Automatic or manual

What is a transmission?

This is the mechanism by which the power is transmitted from an engine to the wheels of a motor vehicle. You’ll probably refer to it as the ‘gears’ or ‘gearbox’. A transmission is needed because there is a redline – a maximum revolutions per minute (rpm) value – over which a car cannot go without exploding and narrow rpm gauges where horsepower (the power of the engine) and torque (the twisting force that causes rotation) are at their maximum. The transmission allows the gear ratio between the engine and the drive wheels to change as the car speeds up and slows down.

What is manual transmission?

This can also be known as stick-shift, stick, straight drive or standard transmission – in the UK it’s the gear-boxes we are most used to, the ones that require a pressed down clutch pedal to change. These have about several settings including first, second, third, fourth, fifth, sixth and reverse gears plus neutral position in the middle. However the arrangement pattern for these settings can vary depending how many gears you have and in the case of the reverse gear. Mostly they resemble a sort of ‘H’ format. In most cars you should be able to select one of these gears at any time, as long as you hold the clutch down. In manual cars you are shifting gears so that the engine can stay below the redline and near the rpm of its best performance – you know when this is, because the car makes a grating or impatient sound.

What is automatic transmission?

Commonly abbreviated as AT, this is an automobile gearbox that can change gear ratios automatically as the vehicle moves. This means that the driver doesn’t have to do it manually. Look on most automatic cars and the ‘gear stick’ will have about four or five settings including parking, reverse, neutral and drive. Some models have manual overdrive but this is not often used. While some cars have continuously variable transmissions that allow them to move over a range rather than between set gear ratios. AT is very popular in the US – possibly because of the long straight roads and the desire to ‘cruise’ along them. It has also been poplar in Asia since the 1990s. While UK drivers traditionally prefer manual cars, more AT cars are coming onto the market and being snapped up – Nissan, Toyota, Citroen, Honda and Ford all do small affordable models that don’t mirror the cliché of the big, corporate automatic car. Some are even said to be more economical and better for the environment too.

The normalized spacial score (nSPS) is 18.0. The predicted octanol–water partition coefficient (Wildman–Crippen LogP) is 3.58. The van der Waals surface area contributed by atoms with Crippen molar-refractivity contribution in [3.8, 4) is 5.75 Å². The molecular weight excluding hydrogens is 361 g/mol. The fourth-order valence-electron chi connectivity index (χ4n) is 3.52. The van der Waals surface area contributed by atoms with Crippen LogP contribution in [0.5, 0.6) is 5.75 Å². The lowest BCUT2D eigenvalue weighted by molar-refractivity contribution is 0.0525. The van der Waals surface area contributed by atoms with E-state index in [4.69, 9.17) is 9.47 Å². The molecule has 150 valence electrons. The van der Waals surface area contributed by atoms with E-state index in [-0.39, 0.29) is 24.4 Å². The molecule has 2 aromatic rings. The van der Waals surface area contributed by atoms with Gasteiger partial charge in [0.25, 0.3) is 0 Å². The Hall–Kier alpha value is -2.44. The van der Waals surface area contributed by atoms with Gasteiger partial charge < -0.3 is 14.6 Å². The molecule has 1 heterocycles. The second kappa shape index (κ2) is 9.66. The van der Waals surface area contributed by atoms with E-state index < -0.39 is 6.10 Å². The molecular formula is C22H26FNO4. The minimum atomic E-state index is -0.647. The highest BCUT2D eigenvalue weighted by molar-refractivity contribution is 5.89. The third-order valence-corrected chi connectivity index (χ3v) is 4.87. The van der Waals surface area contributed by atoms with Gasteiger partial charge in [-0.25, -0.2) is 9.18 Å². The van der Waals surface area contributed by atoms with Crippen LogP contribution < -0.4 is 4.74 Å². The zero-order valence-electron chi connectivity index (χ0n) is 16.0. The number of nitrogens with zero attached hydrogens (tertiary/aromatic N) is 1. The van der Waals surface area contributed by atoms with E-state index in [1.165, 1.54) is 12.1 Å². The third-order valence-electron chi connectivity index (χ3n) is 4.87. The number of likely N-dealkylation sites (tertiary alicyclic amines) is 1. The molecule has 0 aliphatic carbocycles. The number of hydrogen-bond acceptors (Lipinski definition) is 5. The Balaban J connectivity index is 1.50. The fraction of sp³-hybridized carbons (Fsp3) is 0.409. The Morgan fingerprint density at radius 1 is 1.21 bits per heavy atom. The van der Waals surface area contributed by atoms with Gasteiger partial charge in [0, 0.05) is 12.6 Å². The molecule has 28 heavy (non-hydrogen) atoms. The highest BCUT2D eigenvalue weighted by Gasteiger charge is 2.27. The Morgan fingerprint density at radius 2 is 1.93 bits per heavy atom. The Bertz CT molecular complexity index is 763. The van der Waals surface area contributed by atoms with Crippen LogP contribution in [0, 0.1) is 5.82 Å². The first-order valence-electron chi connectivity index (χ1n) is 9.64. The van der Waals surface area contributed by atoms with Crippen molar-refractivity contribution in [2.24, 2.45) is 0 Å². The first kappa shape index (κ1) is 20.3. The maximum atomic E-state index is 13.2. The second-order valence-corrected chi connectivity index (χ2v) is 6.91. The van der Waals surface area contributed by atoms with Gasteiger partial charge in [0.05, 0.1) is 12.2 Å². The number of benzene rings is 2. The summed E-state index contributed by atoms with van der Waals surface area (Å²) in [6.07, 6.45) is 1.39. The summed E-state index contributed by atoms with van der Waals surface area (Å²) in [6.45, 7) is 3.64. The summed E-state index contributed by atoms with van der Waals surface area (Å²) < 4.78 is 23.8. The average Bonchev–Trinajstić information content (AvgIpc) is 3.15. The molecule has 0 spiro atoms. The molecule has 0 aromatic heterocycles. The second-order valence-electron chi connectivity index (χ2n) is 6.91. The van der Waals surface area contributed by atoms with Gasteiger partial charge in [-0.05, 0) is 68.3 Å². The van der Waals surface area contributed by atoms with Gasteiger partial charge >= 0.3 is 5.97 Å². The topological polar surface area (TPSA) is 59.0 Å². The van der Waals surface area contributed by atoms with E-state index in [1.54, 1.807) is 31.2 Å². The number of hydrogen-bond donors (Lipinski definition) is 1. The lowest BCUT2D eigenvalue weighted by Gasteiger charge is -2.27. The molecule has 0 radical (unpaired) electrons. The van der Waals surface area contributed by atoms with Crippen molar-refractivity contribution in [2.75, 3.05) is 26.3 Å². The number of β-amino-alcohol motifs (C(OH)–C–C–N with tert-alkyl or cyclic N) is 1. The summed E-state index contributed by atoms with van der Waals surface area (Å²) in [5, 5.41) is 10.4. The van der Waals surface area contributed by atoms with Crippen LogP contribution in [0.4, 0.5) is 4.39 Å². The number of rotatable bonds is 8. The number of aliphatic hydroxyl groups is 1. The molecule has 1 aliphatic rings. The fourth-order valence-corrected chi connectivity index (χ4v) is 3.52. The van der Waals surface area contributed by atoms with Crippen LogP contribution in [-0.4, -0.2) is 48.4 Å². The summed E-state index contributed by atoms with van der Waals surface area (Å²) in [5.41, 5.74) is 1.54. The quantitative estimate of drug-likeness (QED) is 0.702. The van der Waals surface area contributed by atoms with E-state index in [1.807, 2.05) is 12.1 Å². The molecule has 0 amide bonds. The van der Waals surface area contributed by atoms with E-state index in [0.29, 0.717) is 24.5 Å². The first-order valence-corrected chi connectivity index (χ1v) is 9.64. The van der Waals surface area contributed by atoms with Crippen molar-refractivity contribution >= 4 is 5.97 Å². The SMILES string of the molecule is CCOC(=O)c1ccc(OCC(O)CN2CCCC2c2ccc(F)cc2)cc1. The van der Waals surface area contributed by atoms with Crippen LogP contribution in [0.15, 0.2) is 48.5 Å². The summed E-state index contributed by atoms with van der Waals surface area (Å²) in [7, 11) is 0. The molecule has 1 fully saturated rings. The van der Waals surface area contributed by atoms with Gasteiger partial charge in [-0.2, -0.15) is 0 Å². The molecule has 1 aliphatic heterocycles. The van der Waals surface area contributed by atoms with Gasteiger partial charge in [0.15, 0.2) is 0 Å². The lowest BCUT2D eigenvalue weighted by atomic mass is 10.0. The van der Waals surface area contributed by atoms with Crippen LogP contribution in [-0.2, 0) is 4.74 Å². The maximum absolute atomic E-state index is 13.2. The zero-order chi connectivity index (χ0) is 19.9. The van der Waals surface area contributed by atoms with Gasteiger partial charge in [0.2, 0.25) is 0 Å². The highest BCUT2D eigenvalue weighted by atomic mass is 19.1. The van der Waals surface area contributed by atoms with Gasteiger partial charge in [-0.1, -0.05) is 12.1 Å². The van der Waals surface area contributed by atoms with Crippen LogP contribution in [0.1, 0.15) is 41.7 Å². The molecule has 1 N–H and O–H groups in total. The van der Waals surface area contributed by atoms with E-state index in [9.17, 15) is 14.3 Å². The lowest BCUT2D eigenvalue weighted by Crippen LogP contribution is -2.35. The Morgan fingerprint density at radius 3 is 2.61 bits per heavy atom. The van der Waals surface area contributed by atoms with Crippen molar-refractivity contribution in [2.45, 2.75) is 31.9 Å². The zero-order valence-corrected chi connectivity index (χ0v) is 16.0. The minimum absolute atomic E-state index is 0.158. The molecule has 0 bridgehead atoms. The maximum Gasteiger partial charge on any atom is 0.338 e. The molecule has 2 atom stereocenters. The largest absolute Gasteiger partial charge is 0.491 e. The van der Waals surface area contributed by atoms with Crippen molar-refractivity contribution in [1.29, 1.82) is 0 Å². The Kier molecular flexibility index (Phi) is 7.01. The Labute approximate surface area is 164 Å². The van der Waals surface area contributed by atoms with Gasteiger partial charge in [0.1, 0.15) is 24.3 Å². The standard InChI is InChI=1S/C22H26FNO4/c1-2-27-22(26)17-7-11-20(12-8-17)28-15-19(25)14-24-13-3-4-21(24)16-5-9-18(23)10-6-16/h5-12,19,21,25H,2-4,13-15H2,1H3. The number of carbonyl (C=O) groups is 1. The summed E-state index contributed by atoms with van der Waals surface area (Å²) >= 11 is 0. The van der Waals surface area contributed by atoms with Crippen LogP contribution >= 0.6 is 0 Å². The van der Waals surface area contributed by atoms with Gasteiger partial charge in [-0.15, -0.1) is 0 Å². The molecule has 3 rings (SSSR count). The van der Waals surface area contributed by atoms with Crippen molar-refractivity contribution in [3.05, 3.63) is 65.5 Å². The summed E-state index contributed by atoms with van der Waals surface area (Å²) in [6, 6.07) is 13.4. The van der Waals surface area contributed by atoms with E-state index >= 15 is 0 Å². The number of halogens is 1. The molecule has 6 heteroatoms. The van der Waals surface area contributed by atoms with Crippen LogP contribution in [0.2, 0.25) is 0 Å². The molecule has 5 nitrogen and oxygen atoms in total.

Which one should I choose?

It really depends on you: how you like to drive, where you drive and for how long. An automatic transmission is said to be easier to operate as you don’t need to use both feet or have a ‘tree’ of gears but some say it’s not as satisfying to drive, especially on country roads. With manual you may feel you have more control of the car, power and purpose, moving up gears as you go faster. On the other hand, many city drivers prefer automatic as it can alleviate the tiredness and strain than can come from constant shifting of the gear and clutch while waiting in traffic. However, automatic cars require more brake usage to avoid a car’s tendency to creep forwards. On fuel consumption, automatic cars are said to be less efficient as they require more power to operate. Automatic cars may also need more regular and complex servicing plus if the battery dies they are stuck – with a manual you can at least push start it.

Can I drive any car in the UK with an automatic licence?

Do be aware that if you pass your test in an automatic car then you will not be able to legally drive a manual car in the UK. If you take your test in a manual car then you can drive a manual or an automatic vehicle. This applies to drivers from other countries too. If you want the choice of both, you can always retake the test.

Related information:

Learning to drive

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